Learn 7 actionable ways that leaders can boost employee performance and productivity with engagement.
The dream of nearly every leader is to inspire their employees to treat the business as if they owned it.
We want our employees to care enough to go the extra mile for customers and fellow employees. We don’t want them to just do their tasks to minimum standards, but to do them to the best of their ability. Employees that reach this state, where they consistently put forth extra effort, are known as “engaged employees.”
This type of employee is actually so important to the U.S. economy that Gallup, the polling company founded in 1935, measures employee engagement on a daily basis, alongside real unemployment and consumer spending.
So, the number of employees engaged? It hovers right around 30 percent. Only 3-in-10 are at this ideal level. The other 70 percent cost the U.S. economy more than $450 billion per year.
The employees who are engaged, however, have fewer accidents and fewer sick days. They’re more productive, and easier to retain.
So, what can you do to get your employees to reach this golden state of engagement? Here are 7 tips you can use that will really work.
1. Set them free.
One thing that consistently correlates to better engagement is employee autonomy. When employees feel they have some control over their work lives, they’re more likely to be engaged. That doesn’t mean you have to go full Zappos and establish a holacracy, but if there are places where you can loosen control and give employees more freedom to make decisions, it will help.
Maybe this means letting them have more flexibility in their schedule, choose where they work, or how they tackle their projects. Look at your business. Is there any place you exert control where you really don’t need to?
2. Catch them doing something right.
Another big influence on engagement is recognition. When employees feel recognized by their leaders and peers for their work, they tend to be more engaged. It makes sense right? When you go above and beyond, it feels good to have that recognized.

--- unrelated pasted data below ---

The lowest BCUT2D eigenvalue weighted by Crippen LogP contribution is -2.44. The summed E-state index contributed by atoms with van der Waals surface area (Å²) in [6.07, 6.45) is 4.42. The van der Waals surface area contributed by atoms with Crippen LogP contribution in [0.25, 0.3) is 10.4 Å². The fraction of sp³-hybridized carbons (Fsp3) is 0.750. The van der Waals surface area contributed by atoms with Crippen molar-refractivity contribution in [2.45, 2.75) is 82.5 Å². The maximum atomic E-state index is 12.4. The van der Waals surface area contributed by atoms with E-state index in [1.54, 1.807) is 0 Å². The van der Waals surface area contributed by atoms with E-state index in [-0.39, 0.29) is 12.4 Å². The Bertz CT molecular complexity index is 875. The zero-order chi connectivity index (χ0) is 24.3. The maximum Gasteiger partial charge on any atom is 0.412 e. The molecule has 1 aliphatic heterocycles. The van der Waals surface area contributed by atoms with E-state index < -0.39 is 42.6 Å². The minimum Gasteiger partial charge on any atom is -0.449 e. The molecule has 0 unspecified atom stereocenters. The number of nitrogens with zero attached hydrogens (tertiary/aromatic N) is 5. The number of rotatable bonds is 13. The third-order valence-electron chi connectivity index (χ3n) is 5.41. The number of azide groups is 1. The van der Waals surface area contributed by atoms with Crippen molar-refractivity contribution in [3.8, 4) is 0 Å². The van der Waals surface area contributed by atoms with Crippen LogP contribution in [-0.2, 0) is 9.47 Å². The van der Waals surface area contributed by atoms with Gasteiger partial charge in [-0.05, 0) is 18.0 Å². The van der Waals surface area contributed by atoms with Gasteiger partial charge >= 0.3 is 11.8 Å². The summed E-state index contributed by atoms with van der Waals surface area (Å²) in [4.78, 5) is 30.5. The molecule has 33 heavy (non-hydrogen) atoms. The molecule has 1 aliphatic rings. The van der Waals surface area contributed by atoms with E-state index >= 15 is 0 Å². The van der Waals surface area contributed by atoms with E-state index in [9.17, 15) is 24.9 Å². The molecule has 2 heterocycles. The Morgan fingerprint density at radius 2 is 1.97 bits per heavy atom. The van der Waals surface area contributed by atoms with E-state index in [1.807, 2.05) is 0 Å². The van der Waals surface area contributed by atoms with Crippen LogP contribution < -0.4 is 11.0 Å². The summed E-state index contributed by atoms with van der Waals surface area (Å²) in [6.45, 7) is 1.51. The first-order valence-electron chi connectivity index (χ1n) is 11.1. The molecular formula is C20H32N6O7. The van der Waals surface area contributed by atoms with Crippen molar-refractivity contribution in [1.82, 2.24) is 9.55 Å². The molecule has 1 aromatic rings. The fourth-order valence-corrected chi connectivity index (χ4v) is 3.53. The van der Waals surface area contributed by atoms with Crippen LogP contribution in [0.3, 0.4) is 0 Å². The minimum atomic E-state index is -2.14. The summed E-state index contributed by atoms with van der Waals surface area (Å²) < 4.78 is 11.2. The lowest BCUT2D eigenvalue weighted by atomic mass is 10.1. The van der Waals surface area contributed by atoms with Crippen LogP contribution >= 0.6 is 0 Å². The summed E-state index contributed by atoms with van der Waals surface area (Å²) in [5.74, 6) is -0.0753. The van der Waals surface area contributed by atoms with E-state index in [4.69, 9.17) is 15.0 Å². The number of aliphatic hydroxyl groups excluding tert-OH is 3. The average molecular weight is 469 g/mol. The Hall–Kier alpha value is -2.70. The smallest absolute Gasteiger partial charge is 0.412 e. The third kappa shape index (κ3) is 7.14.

Zappos has a cool and easy way of doing this that doesn’t require a radical overhaul of your company’s organizational structure. Each month, employees get to vote on who they think has gone above and beyond for the company. The winner gets $50. It’s obviously not a ton of cash, but that’s not the point. The recognition is the point.
3. Make time for meetings.
This has been shown to be especially effective with millennials. Having regular meetings – even just short ones – helps. In fact, millennials who meet with their employers on a regular basis are twice as likely to be engaged at work.
The important factor here appears to be feedback. Millennials, according to a Gallup poll, want feedback from their managers – but are unlikely to ask for it.
4. Don’t throw money at the problem.
Several studies have shown that paying employees more money does not correlate to higher engagement. Not that there aren’t good reasons to pay employees what they’re worth, just don’t expect a raise to boost engagement.
5. Build employee bonds.
If you’ve build strong bonds among your employees, they’re more likely to be engaged. There’s no easy way to do this of course – team building exercises are fun, but time working together and building trust is the surest way. Strong teams are more of a journey than a destination – something to always keep in mind as your company moves forward.
6. Give them a sense of purpose.
This, to me, is the most important part of improving engagement for leaders. Think of a time when you’ve gone above and beyond and put in your absolute best work. I’m willing to bet you felt some sense of purpose – that there was some meaning in the work you were doing.
So how can you pass this sense to employees? Some employers do it directly by donating to charities, making it easy for employees to volunteer, or matching an employee’s contribution.
Others do it with inspiration. Steve Jobs famously inspired Apple employees to shave seconds off the Mac’s boot up time by pointing out that millions of people would be using the computer, and booting it every day. He pointed out that shaving a few seconds off the boot time, multiplied by millions of people over a few years added up to a few lifetimes.
7. Get employees started right.
From day one, foster engagement by writing a job description that encourages autonomy and regular meetings, and outlines a sense of purpose for the job.Emphasize these points through the onboarding process, while you encourage new hire strengths and recognize their early achievements, and you’ll help establish engagement from the start.
OK, ready to get out there and inspire engagement on your team? If you’re strapped for time, you’ll find that tip #2 is the easiest to implement on short notice. Give that a shot, and go from there.
Photo credit: garagestock/Shutterstock
Adam Seabrook is Co-Founder of Betterteam. Before Betterteam Adam spent 10 years recruiting for companies like Google, Atlassian, Dell, Symantec, Coca-Cola, Bigcommerce, and Oracle. He lives in Sydney, Australia.